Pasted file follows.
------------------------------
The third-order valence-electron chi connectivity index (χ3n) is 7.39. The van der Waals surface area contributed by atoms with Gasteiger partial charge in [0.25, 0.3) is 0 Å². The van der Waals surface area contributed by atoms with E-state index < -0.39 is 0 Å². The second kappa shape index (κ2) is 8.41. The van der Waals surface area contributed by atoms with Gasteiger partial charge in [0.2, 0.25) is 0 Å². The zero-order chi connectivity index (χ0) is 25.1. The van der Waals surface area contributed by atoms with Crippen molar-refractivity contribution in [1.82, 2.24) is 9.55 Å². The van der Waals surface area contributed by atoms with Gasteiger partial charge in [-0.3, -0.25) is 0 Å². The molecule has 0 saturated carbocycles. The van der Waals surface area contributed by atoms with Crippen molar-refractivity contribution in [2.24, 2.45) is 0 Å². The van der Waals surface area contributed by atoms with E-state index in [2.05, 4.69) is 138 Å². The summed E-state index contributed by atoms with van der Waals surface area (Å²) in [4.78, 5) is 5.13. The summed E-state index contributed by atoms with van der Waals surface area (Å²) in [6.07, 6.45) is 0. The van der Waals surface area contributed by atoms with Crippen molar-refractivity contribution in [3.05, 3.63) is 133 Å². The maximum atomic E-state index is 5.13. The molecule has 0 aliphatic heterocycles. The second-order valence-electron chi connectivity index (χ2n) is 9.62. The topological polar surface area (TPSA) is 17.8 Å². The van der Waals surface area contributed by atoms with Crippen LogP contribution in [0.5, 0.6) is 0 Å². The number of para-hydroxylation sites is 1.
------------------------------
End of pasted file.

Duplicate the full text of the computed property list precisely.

The third-order valence-electron chi connectivity index (χ3n) is 7.39. The van der Waals surface area contributed by atoms with Gasteiger partial charge in [0.25, 0.3) is 0 Å². The van der Waals surface area contributed by atoms with E-state index < -0.39 is 0 Å². The second kappa shape index (κ2) is 8.41. The van der Waals surface area contributed by atoms with Gasteiger partial charge in [0.2, 0.25) is 0 Å². The zero-order chi connectivity index (χ0) is 25.1. The van der Waals surface area contributed by atoms with Crippen molar-refractivity contribution in [1.82, 2.24) is 9.55 Å². The van der Waals surface area contributed by atoms with Gasteiger partial charge in [-0.3, -0.25) is 0 Å². The molecule has 0 saturated carbocycles. The van der Waals surface area contributed by atoms with Crippen molar-refractivity contribution in [2.24, 2.45) is 0 Å². The van der Waals surface area contributed by atoms with E-state index in [2.05, 4.69) is 138 Å². The summed E-state index contributed by atoms with van der Waals surface area (Å²) in [4.78, 5) is 5.13. The summed E-state index contributed by atoms with van der Waals surface area (Å²) in [6.07, 6.45) is 0. The van der Waals surface area contributed by atoms with Crippen molar-refractivity contribution in [3.05, 3.63) is 133 Å². The maximum atomic E-state index is 5.13. The molecule has 0 aliphatic heterocycles. The second-order valence-electron chi connectivity index (χ2n) is 9.62. The topological polar surface area (TPSA) is 17.8 Å². The van der Waals surface area contributed by atoms with Crippen LogP contribution in [0.5, 0.6) is 0 Å². The number of para-hydroxylation sites is 1.